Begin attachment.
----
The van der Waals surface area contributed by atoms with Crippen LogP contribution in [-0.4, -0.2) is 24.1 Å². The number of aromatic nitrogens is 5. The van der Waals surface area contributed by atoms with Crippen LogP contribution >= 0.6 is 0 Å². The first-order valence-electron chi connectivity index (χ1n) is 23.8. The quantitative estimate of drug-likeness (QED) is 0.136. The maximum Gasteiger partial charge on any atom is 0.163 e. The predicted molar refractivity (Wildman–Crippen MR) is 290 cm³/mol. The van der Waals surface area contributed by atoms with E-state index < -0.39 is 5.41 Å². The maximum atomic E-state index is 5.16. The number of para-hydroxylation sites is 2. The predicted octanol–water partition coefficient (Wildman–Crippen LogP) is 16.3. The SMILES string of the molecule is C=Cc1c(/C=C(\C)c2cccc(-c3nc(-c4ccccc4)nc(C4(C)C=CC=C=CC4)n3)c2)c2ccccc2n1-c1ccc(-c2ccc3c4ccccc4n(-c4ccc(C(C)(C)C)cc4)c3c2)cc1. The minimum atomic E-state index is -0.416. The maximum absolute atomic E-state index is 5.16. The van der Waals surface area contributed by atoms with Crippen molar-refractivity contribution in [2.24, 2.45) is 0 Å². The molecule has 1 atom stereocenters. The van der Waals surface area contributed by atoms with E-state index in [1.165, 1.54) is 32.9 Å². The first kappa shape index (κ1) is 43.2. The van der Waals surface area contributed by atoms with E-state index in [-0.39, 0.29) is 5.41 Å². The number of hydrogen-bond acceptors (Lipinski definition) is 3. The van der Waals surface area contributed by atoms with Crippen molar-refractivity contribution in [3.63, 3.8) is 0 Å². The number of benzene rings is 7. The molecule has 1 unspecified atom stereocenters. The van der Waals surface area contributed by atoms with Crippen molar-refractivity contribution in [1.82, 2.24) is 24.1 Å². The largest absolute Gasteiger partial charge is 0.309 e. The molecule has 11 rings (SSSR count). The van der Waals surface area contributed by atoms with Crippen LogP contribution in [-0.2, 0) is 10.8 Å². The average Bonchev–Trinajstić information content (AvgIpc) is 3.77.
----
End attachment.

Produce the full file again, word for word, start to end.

The van der Waals surface area contributed by atoms with Crippen LogP contribution in [-0.4, -0.2) is 24.1 Å². The number of aromatic nitrogens is 5. The van der Waals surface area contributed by atoms with Crippen LogP contribution >= 0.6 is 0 Å². The first-order valence-electron chi connectivity index (χ1n) is 23.8. The quantitative estimate of drug-likeness (QED) is 0.136. The maximum Gasteiger partial charge on any atom is 0.163 e. The predicted molar refractivity (Wildman–Crippen MR) is 290 cm³/mol. The van der Waals surface area contributed by atoms with E-state index < -0.39 is 5.41 Å². The maximum atomic E-state index is 5.16. The number of para-hydroxylation sites is 2. The predicted octanol–water partition coefficient (Wildman–Crippen LogP) is 16.3. The SMILES string of the molecule is C=Cc1c(/C=C(\C)c2cccc(-c3nc(-c4ccccc4)nc(C4(C)C=CC=C=CC4)n3)c2)c2ccccc2n1-c1ccc(-c2ccc3c4ccccc4n(-c4ccc(C(C)(C)C)cc4)c3c2)cc1. The minimum atomic E-state index is -0.416. The maximum absolute atomic E-state index is 5.16. The van der Waals surface area contributed by atoms with Crippen molar-refractivity contribution in [2.24, 2.45) is 0 Å². The molecule has 1 atom stereocenters. The van der Waals surface area contributed by atoms with E-state index in [1.165, 1.54) is 32.9 Å². The first kappa shape index (κ1) is 43.2. The van der Waals surface area contributed by atoms with E-state index in [-0.39, 0.29) is 5.41 Å². The number of hydrogen-bond acceptors (Lipinski definition) is 3. The van der Waals surface area contributed by atoms with Crippen molar-refractivity contribution in [3.63, 3.8) is 0 Å². The number of benzene rings is 7. The molecule has 1 unspecified atom stereocenters. The van der Waals surface area contributed by atoms with Crippen molar-refractivity contribution in [1.82, 2.24) is 24.1 Å². The largest absolute Gasteiger partial charge is 0.309 e. The molecule has 11 rings (SSSR count). The van der Waals surface area contributed by atoms with Crippen LogP contribution in [-0.2, 0) is 10.8 Å². The average Bonchev–Trinajstić information content (AvgIpc) is 3.77.